Network Norwich and Norfolk > People > Faith, politics and business do mix says Norfolk councillor

Faith, politics and business do mix says Norfolk cllr

Breckland district councillor and cabinet member Gordon Bambridge, who is a Christian and a businessman, believes there is no issue at all mixing faith, politics and business. He spoke to Kevin Gotts.

Q Why did you get involved in politics?
A I had been a practicing Christian for just over 30 years when I decided to enter into local politics as a district councillor. There were all sorts of reasons given to me not to do this.  Almost everyone was advising against, and yet I felt a real calling to go into this strange world we call politics. I can honestly say it was one of the best things outside of faith I have ever done. My only regret is I left it a bit late. 
Q Is there any conflict as a politician in also being a businessman?
Would that all politicians had some real-life experience. I was in commerce, trading goods from all over the world into retail and wholesale outlets in the South East England. From a standing start I had built and lost a business and was acting for other larger concerns across the UK.  Even in local politics it is useful to have had real world experience. I have passed   retirement age but am still active in business helping others plus I am starting a small online e-commerce website trading in coins.
Q You are a regular lay preacher, so how does this fit in?
Licensed in the Church of England, I regularly spoke in many denominations, plus my role in FGB Norwich. I found that the experiences gained in politics, not least the network of contacts made from the highest in the land to the most troubled and challenged people, helped in my work within the church.
It is also evident that the opposite is true. I am not the best evangelist in the world, but my role in church life has enabled me to witness in a small way across East Anglia, and in Westminster.
As others in any form of public life will confirm, talking about my faith openly is difficult. I counter this by a clear statement of my faith on all my social media – blog, Facebook, Twitter etc. This means that so often it is others who raise faith matters with me.
Q What time commitment does the role take?
It does take a big time commitment. When I started out politically in 2003, I shared this with fellow Christians, and we all made a commitment. To be an effective back bench rural district councillor takes an average minimum of 10 hours per week, some daytime, some evenings, some actual work, some reading, some telephone and a lot, nowadays, of internet. If you cannot give that then do not do it. But the reward more than compensates for the commitment.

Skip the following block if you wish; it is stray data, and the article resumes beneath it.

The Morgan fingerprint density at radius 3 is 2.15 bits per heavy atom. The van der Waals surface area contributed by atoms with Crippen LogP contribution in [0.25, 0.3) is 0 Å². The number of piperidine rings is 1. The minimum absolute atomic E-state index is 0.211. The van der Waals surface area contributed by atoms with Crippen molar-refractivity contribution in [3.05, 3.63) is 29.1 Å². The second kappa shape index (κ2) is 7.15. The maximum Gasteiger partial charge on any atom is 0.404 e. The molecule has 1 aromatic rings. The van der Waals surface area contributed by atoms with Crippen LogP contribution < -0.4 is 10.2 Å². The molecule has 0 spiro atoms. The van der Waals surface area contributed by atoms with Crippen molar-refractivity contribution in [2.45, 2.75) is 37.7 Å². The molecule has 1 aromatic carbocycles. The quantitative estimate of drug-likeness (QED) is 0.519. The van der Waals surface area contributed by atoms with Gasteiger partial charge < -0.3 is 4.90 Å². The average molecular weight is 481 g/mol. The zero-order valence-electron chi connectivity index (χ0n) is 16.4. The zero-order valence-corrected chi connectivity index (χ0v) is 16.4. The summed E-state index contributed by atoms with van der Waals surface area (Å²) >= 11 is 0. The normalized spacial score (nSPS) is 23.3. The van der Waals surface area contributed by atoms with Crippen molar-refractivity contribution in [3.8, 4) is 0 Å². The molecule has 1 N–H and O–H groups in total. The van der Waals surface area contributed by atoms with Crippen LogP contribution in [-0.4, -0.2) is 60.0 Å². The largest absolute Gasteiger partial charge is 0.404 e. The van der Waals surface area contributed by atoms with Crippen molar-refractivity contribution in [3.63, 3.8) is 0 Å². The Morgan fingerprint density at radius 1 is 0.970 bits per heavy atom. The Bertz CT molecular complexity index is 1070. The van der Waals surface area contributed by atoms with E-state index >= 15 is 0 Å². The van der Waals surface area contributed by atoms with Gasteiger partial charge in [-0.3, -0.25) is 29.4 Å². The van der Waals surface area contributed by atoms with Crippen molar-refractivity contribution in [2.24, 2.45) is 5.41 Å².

Now, 16 years on, I am a senior member with cabinet responsibility.  I usually spend about 30 hours a week on council business. My portfolio is planning, which is one of the biggest on any council. It also includes infrastructure for the district, and strategic housing, but this fits well with my lifestyle and I believe I am doing a good job.
Q Which political party do you think is the most Christian?
I believe there are Christians in most political parties. I am a Christian and believe that the Conservative Party and its principles most closely match my evangelical Christian stance. Over the years I have met Labour, Liberal and UKIP Christians. By that I mean those politicians who practice their faith. Conservatives are generally an extremely moral party and within my group, I always have the ability to act on conscience and what we call ward matters rather than follow a whip. 
Q How does being a man of faith help with decisions about people?
From day one of being a councillor you do start to make decisions which affect people's lives. It may be matters on planning, of housing, of benefits. So, we do have to assess situations sometimes with applicants from both sides of an argument.
As a church leader and a businessman, long before I became a politician, I was used to doing this. As you are promoted in politics you do tend to make more decisions which affect people lives directly. I find that to do this, being scrupulously honest is always the very best way.
Never say you can do what you cannot, and always follow up on every promise.
Mostly I feel that I can help to improve people’s lives.
Pictured above is Breckland district councillor Gordon Bambridge.

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